Okay. I’ll be honest. I have no freaking clue what I’m doing when it comes to parenting. My goal is to try to keep my kids alive and pray my poor skills won’t scar them for life.
“Unbelievable! Do you know what Elodie told my daughter?” The other mom looked at me with such intensity in her eyes I actually took a step backward. I smiled and shook my head, but I had a feeling I knew exactly what was coming.
“That to make babies, the man puts his zizi inside the woman’s zizi!” (For those of you unfamiliar with French slang, zizi is basically a nice term for one’s private parts.)
The mom continued, “When I was a child, I was told babies came from a cabbage patch. But now, because I didn’t want to shame Elodie, I had to tell my daughter — who’s only seven! — that yes, Elodie was correct. Where on Earth did she learn that?”
I thought that’s the way to traumatise kids about eating cabbage and shook my head. Out loud, I said, “She has an older sister.” The words burned my tongue.
Emma never told Elodie anything like that. Hell, I’m not even sure Emma knows where babies come from. Last year I bought her a book about how our bodies change and why. She promptly hid it somewhere in her room and refused to bring it out when I wanted to read it with her. To this day, I have no idea where that book is. And anytime I bring it up, Emma sneaks off before I can even blink.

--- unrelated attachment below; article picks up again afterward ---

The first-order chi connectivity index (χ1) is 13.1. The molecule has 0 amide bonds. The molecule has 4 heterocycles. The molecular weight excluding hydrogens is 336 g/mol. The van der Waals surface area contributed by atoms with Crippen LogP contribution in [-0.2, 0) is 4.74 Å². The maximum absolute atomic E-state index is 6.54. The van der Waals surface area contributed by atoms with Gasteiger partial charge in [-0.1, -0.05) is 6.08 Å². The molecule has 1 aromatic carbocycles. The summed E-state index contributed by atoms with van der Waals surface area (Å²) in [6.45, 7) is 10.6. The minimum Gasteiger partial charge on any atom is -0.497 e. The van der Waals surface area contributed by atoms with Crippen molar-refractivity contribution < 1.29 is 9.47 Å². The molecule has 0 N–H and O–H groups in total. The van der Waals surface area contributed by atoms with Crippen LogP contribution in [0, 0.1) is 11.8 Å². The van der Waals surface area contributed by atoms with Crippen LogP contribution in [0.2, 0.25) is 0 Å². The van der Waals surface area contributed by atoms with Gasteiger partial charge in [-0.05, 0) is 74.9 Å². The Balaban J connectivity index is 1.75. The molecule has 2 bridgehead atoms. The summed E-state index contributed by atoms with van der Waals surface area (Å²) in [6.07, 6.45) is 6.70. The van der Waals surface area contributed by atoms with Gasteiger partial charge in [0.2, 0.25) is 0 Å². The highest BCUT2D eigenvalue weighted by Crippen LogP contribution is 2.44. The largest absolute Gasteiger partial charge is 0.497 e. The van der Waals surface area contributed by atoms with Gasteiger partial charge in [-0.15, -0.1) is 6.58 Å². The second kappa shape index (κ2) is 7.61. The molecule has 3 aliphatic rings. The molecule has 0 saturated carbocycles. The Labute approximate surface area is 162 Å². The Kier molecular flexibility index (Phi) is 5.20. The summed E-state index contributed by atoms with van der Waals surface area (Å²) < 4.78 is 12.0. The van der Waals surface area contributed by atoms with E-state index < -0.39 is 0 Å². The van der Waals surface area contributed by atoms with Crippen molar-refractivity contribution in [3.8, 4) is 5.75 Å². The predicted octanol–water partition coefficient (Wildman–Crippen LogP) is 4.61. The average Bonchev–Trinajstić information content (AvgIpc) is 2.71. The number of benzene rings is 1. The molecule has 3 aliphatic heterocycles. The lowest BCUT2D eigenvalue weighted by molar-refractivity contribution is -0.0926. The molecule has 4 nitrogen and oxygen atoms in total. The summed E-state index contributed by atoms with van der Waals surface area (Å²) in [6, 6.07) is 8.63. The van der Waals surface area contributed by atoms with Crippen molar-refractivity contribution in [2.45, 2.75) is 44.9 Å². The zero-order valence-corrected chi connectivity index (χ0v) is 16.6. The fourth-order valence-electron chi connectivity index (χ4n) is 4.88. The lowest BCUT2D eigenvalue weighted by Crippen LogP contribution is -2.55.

So, no. It wasn’t Emma. It was me.
We’d been reading a bedtime story — some banal fairy tale with a reworked happy ending — when Elodie turned to me and asked, “How are babies made? I mean, exactly?”
For a split second I considered wrapping the basic truth up in a fancy bow. Talking about love and closeness and miracles. But then it just came out. In a straightforward, very technical, very exact way: “The man puts his zizi inside the woman’s zizi.”
She stared at me for a second, waiting for me to laugh at the joke. When I didn’t, she jumped out of bed and paced the room, shaking herself like she was trying to rid herself of the thought. “Yuk! Yuk, yuk, yuk!” Then she stopped. Her eyes widened and her jaw dropped in horror. “That means…you and…you and Papa…did that!?!”
I’m a bad mommy. Bad, bad mommy. The poor girl is going to be haunted by that image the rest of her life. It doesn’t matter that I pulled out the fancy bow then. That I waxed on about intimacy and delicacy and love and sharing. It was too late. The wrapping couldn’t hide the box of instructions underneath.
For some insane reason, I thought she’d forget about it. Or at least that she’d never bring it up to others.
Shows you how deluded I can be.
But as the school bell rang and I waved good-bye to the other mom, my initial shame changed to something else. A strange satisfaction. I told my daughter the truth and the world didn’t come to an end. I know that when she’s invited to eat sauerkraut, at least she won’t be terrified she’s eating shredded baby parts.
And I know she’ll be on her guard. Anytime a boy gets too close, her new rule is: “Keep your zizi away from me.”
Now that’s what I want to hear. I just hope she’s still saying it ten years from now.